JK’s urban female unemployment rate rises to 11pc
The more education a woman has, the more likely she is to work. However, in Jammu and Kashmir [J&K] reverse is the case as the literacy rate of women is increasing the rate of idleness too is rising. Measures by the state have not narrowed the gender gap in unemployment during the past two decades.
The unemployment rates revealed by 62nd round of NSS [National Sample Survey] for the state shows the gloomy picture of the position of women in J&K. According to National Sample Survey Organization [NSSO] employment position of urban females is worse than that of males in the state as well as at all India average level when the indicators are analyzed.
In accordance with Usual Principal Status [UPS]-indicator of chronically unemployed- the urban female unemployment rate is as high as 11.7 per cent for the state. While as the same UPS indicator for male unemployment rate is 6.7 per cent and all India figure for urban female unemployment rate is 7.9 per cent. This amply shows the dismal position of female unemployment in Jammu and Kashmir [J&K].
While unemployment rate in respect of J&K has been worked out at 5.2 per cent, which is on higher side when compared to all India figures of 3.1 percent as per Usual Principal Status. On the indicator UPS the ratio of 4.7 per 100 persons in rural areas is less than 7.3 observed in urban areas.
To mention in the state women constitute about 47 per cent of the total population. Female population of the state rose marginally from 47.1 per cent of the total population in 1981 to 47.2 per cent of the total population in 2001, with an increase of 19.60 lakhs.
However, the education figures for the state regarding female too are not encouraging. In accordance to the census 2001, the gender gap in literacy for J&K is 23.6 per cent. Education of women is effective tool for women’s empowerment not only from the point of view of literacy, but has inter-linkage with other social parameters like population growth, health care, education of children and many others. Female education is essential for higher standards of health and improved maternal competence which leads to lower infant mortality. It also raises women’s economic productivity. Despite its linkage to so many positive outcomes and the progress made over the past 50 years, female literacy remains very low in J&K as compared to men.
The census 2001 report depicts the literacy rate in the state was 55.52 per cent and for females it stood at 43 per cent with a corresponding dispersion at Rural and Urban level as 36.74 per cent and 61.98 per cent respectively. While as for males the indicator stood at 66.60 per cent with a corresponding dispersion as 61.65 per cent and 80.00 per cent at Rural and Urban level.
Women are significant contributors to the growing economy. The total work force in 2001 was 37.54 lakh workers consisting of 26.80 lakh males and 10.74 lakh females. This work force consisted of 26.09 lakh main workers and 11.45 lakh marginal workers. Work participation rate amongst females was 22.45 in 2001. A sectoral breakdown of women workers reveals that 56 per cent women are cultivators, 5 per cent are agricultural labourers and 10 per cent workers in the household industry. The sectoral view of labour force signifies that most of these jobs were low-skilled or unskilled –like domestic work— so they didn’t necessarily benefit from skilled or semi-skilled jobs.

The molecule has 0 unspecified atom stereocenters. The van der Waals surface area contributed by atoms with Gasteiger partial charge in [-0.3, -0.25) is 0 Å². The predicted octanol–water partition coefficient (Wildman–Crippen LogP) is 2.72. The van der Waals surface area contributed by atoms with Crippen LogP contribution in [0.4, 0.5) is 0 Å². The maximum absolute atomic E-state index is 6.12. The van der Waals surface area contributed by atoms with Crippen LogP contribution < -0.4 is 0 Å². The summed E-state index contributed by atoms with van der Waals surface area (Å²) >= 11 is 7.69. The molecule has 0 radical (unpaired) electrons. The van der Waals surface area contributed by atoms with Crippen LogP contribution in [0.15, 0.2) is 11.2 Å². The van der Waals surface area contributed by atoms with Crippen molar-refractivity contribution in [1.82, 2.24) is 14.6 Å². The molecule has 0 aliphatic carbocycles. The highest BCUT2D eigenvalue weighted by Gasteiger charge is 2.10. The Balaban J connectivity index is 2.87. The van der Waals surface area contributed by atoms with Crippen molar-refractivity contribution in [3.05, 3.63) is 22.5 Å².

For academics, a more accurate way of measuring women’s advancement in the economy is by looking at average earnings and the gender wage gap. Generally what has been observed is that women earn less than men for the same kind of work. Women already in the labour force struggle to make headway in their careers.
Another vital indicator that needs to be addressed is the sex ratio, which gauges the social condition particularly with respect to women’s status of any society. Low sex ratio shows indulgence of artificial interventions, distorting the biological trend and natural balance in terms of number of females per thousand males. An important concern in the present state of Jammu and Kashmir’s demographic transition relates to adverse sex ratio. The sex-ratio as per census 2001 is 892 (females per thousand males) which is unfavorable to the women of the state. The position is worse in the urban areas where the sex ratio is only 819 as against 917 in rural areas as per the Census 2001.
Over the past two decades, conflict in Jammu and Kashmir has affected the valley people, especially the women, either by displacing them from their livelihoods or leaving them without any job. Women have been raped, tortured, injured and murdered. There are many studies that amply show how indifferent attitude of authorities and societal norms have multiplied their miseries. Duo rape and murder of two women allegedly by troopers at Shopian is a latest occurrence in this regard. Women activists from New Delhi have accused the Jammu and Kashmir government of manipulating the evidence in the Shopian twin-rape-and-murder case in order to shield those guilty in the heinous crime.
There is an immediate need to improve the access and availability of basic amenities, and also address external concerns like shelter space, transport and overall security level of the poor women, so as to enhance their standards of living and to facilitate their participation in the urban market. Inequality at all levels with women is aggravating and seeks an urgent but long-term solution.
[Feed backs are welcome at firstname.lastname@example.org]